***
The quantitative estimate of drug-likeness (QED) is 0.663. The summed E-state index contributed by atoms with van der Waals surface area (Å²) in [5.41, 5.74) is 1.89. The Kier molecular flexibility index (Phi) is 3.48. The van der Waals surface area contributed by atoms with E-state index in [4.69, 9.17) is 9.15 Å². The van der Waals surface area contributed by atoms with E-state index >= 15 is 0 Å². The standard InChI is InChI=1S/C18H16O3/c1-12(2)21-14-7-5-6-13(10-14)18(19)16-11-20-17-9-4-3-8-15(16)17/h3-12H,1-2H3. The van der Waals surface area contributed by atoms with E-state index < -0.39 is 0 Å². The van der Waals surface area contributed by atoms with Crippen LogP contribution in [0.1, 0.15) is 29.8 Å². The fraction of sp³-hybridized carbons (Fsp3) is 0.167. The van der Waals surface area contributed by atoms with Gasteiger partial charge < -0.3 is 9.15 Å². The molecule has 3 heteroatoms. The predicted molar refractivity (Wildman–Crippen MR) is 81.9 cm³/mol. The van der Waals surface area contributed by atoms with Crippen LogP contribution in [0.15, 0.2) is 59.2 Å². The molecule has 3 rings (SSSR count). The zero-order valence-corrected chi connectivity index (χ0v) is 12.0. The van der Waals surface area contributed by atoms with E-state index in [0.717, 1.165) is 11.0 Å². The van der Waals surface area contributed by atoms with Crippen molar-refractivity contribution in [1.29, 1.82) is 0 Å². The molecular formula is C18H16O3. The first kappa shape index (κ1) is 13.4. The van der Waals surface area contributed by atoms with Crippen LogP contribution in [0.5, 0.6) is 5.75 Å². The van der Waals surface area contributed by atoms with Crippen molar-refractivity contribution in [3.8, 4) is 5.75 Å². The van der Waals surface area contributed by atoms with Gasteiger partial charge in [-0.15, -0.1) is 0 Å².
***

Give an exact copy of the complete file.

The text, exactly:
The quantitative estimate of drug-likeness (QED) is 0.663. The summed E-state index contributed by atoms with van der Waals surface area (Å²) in [5.41, 5.74) is 1.89. The Kier molecular flexibility index (Phi) is 3.48. The van der Waals surface area contributed by atoms with E-state index in [4.69, 9.17) is 9.15 Å². The van der Waals surface area contributed by atoms with E-state index >= 15 is 0 Å². The standard InChI is InChI=1S/C18H16O3/c1-12(2)21-14-7-5-6-13(10-14)18(19)16-11-20-17-9-4-3-8-15(16)17/h3-12H,1-2H3. The van der Waals surface area contributed by atoms with E-state index < -0.39 is 0 Å². The van der Waals surface area contributed by atoms with Crippen LogP contribution in [0.1, 0.15) is 29.8 Å². The fraction of sp³-hybridized carbons (Fsp3) is 0.167. The van der Waals surface area contributed by atoms with Gasteiger partial charge < -0.3 is 9.15 Å². The molecule has 3 heteroatoms. The predicted molar refractivity (Wildman–Crippen MR) is 81.9 cm³/mol. The van der Waals surface area contributed by atoms with Crippen LogP contribution in [0.15, 0.2) is 59.2 Å². The molecule has 3 rings (SSSR count). The zero-order valence-corrected chi connectivity index (χ0v) is 12.0. The van der Waals surface area contributed by atoms with E-state index in [0.717, 1.165) is 11.0 Å². The van der Waals surface area contributed by atoms with Crippen molar-refractivity contribution in [1.29, 1.82) is 0 Å². The molecular formula is C18H16O3. The first kappa shape index (κ1) is 13.4. The van der Waals surface area contributed by atoms with Crippen LogP contribution in [0.5, 0.6) is 5.75 Å². The van der Waals surface area contributed by atoms with Crippen molar-refractivity contribution in [3.8, 4) is 5.75 Å². The van der Waals surface area contributed by atoms with Gasteiger partial charge in [-0.15, -0.1) is 0 Å².